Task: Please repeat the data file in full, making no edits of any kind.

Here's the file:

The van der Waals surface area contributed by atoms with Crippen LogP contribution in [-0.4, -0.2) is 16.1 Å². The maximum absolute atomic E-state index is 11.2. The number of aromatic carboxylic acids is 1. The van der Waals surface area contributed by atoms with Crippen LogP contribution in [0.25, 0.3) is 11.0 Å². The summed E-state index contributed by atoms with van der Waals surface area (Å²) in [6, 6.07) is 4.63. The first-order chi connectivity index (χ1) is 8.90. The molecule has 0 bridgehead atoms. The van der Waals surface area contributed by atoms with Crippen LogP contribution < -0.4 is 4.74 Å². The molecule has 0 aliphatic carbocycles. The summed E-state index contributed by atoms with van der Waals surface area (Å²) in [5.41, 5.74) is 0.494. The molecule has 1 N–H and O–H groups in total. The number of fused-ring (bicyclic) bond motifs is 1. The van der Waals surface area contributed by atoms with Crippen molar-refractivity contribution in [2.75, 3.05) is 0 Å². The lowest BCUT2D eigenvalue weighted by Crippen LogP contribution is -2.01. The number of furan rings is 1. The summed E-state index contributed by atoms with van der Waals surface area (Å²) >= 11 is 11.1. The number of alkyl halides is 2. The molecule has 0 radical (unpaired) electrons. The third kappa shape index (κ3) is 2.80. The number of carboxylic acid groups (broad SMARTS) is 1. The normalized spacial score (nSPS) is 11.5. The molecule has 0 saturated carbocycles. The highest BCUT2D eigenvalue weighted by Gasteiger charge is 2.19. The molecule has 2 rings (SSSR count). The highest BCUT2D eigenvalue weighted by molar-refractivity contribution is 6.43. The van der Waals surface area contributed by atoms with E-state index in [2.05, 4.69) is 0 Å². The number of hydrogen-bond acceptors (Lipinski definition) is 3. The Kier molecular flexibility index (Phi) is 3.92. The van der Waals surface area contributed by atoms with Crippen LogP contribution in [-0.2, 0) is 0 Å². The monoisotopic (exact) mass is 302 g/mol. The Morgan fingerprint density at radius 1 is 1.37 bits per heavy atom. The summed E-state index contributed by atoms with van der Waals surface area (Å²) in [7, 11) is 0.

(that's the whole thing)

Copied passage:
The van der Waals surface area contributed by atoms with Crippen LogP contribution in [-0.4, -0.2) is 16.1 Å². The maximum absolute atomic E-state index is 11.2. The number of aromatic carboxylic acids is 1. The van der Waals surface area contributed by atoms with Crippen LogP contribution in [0.25, 0.3) is 11.0 Å². The summed E-state index contributed by atoms with van der Waals surface area (Å²) in [6, 6.07) is 4.63. The first-order chi connectivity index (χ1) is 8.90. The molecule has 0 bridgehead atoms. The van der Waals surface area contributed by atoms with Crippen LogP contribution < -0.4 is 4.74 Å². The molecule has 0 aliphatic carbocycles. The summed E-state index contributed by atoms with van der Waals surface area (Å²) in [5.41, 5.74) is 0.494. The molecule has 1 N–H and O–H groups in total. The number of fused-ring (bicyclic) bond motifs is 1. The van der Waals surface area contributed by atoms with Crippen molar-refractivity contribution in [2.75, 3.05) is 0 Å². The lowest BCUT2D eigenvalue weighted by Crippen LogP contribution is -2.01. The number of furan rings is 1. The summed E-state index contributed by atoms with van der Waals surface area (Å²) >= 11 is 11.1. The number of alkyl halides is 2. The molecule has 0 radical (unpaired) electrons. The third kappa shape index (κ3) is 2.80. The number of carboxylic acid groups (broad SMARTS) is 1. The normalized spacial score (nSPS) is 11.5. The molecule has 0 saturated carbocycles. The highest BCUT2D eigenvalue weighted by Gasteiger charge is 2.19. The molecule has 2 rings (SSSR count). The highest BCUT2D eigenvalue weighted by molar-refractivity contribution is 6.43. The van der Waals surface area contributed by atoms with E-state index in [2.05, 4.69) is 0 Å². The number of hydrogen-bond acceptors (Lipinski definition) is 3. The Kier molecular flexibility index (Phi) is 3.92. The van der Waals surface area contributed by atoms with Crippen LogP contribution in [-0.2, 0) is 0 Å². The monoisotopic (exact) mass is 302 g/mol. The Morgan fingerprint density at radius 1 is 1.37 bits per heavy atom. The summed E-state index contributed by atoms with van der Waals surface area (Å²) in [7, 11) is 0.